Appearance evaluation of others' faces and bodies in anorexia nervosa and body dysmorphic disorder.
|Title||Appearance evaluation of others' faces and bodies in anorexia nervosa and body dysmorphic disorder.|
|Publication Type||Journal Article|
|Year of Publication||2017|
|Authors||Moody TD, Shen VW, Hutcheson NL, Henretty JR, Sheen CL, Strober M, Feusner JD|
|Journal||Int J Eat Disord|
|Date Published||2017 Feb|
|Keywords||Adult, Anorexia Nervosa, Body Dysmorphic Disorders, Body Image, Face, Female, Humans, Male, Overweight, Thinness, Young Adult|
OBJECTIVE: Individuals with anorexia nervosa (AN) and body dysmorphic disorder (BDD) exhibit distorted perception and negative evaluations of their own appearance; however, little is known about how they perceive others' appearance, and whether or not the conditions share perceptual distortions.
METHOD: Thirty participants with BDD, 22 with AN, now weight-restored, and 39 healthy comparison participants (HC) rated photographs of others' faces and bodies on attractiveness, how overweight or underweight they were, and how much photographs triggered thoughts of their own appearance. We compared responses among groups by stimulus type and by level-of-detail (spatial frequency).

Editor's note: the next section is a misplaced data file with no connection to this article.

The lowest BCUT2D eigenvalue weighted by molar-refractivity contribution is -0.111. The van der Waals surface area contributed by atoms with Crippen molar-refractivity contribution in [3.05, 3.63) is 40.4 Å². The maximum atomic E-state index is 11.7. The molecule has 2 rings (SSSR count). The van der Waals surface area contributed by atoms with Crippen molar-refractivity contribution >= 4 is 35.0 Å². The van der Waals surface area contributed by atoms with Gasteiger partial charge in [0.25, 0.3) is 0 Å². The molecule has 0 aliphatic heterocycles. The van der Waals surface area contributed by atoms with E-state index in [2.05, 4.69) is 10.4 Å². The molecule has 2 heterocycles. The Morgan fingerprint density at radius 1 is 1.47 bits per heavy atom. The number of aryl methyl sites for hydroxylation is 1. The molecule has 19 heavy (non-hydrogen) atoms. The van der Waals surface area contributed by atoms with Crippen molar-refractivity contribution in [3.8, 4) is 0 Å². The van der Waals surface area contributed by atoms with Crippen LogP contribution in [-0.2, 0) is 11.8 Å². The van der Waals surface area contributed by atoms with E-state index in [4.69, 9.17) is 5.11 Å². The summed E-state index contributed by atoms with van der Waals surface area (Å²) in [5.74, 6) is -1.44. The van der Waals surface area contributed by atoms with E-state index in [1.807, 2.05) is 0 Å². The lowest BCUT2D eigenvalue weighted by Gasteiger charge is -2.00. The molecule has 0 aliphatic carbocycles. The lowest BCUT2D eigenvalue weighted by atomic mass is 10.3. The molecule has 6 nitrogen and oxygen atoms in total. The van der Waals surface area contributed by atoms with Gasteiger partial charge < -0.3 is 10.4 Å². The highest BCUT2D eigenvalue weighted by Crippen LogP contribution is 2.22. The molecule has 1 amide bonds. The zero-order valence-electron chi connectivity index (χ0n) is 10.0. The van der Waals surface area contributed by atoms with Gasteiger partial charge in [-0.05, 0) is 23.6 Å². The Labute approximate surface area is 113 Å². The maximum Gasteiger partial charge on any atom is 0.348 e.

RESULTS: Compared to HCs, AN and BDD had lower attractiveness ratings for others' bodies and faces for high-detail and low-detail images, rated bodies as more overweight, and were more triggered to think of their own appearance for faces and bodies. In AN, symptom severity was associated with greater triggering of thoughts of own appearance and higher endorsement of overweight ratings for bodies. In BDD, symptom severity was associated with greater triggering of thoughts of own appearance for bodies and higher overweight ratings for low-detail images. BDD was more triggered to think of own facial appearance than AN.
DISCUSSION: AN and BDD show similar behavioral phenotypes of negative appearance evaluations for others' faces and bodies, and have thoughts of their own appearance triggered even for images outside of their primary appearance concerns, suggesting a more complex cross-disorder body-image phenotype than previously assumed. Future treatment strategies may benefit from addressing how these individuals evaluate others in addition to themselves. © 2016 Wiley Periodicals, Inc.(Int J Eat Disord 2017; 50:127-138).
|Alternate Journal||Int J Eat Disord|
|PubMed Central ID||PMC5345932|
|Grant List||R01 MH085900 / MH / NIMH NIH HHS / United States |
R01 MH093535 / MH / NIMH NIH HHS / United States
R01 MH105662 / MH / NIMH NIH HHS / United States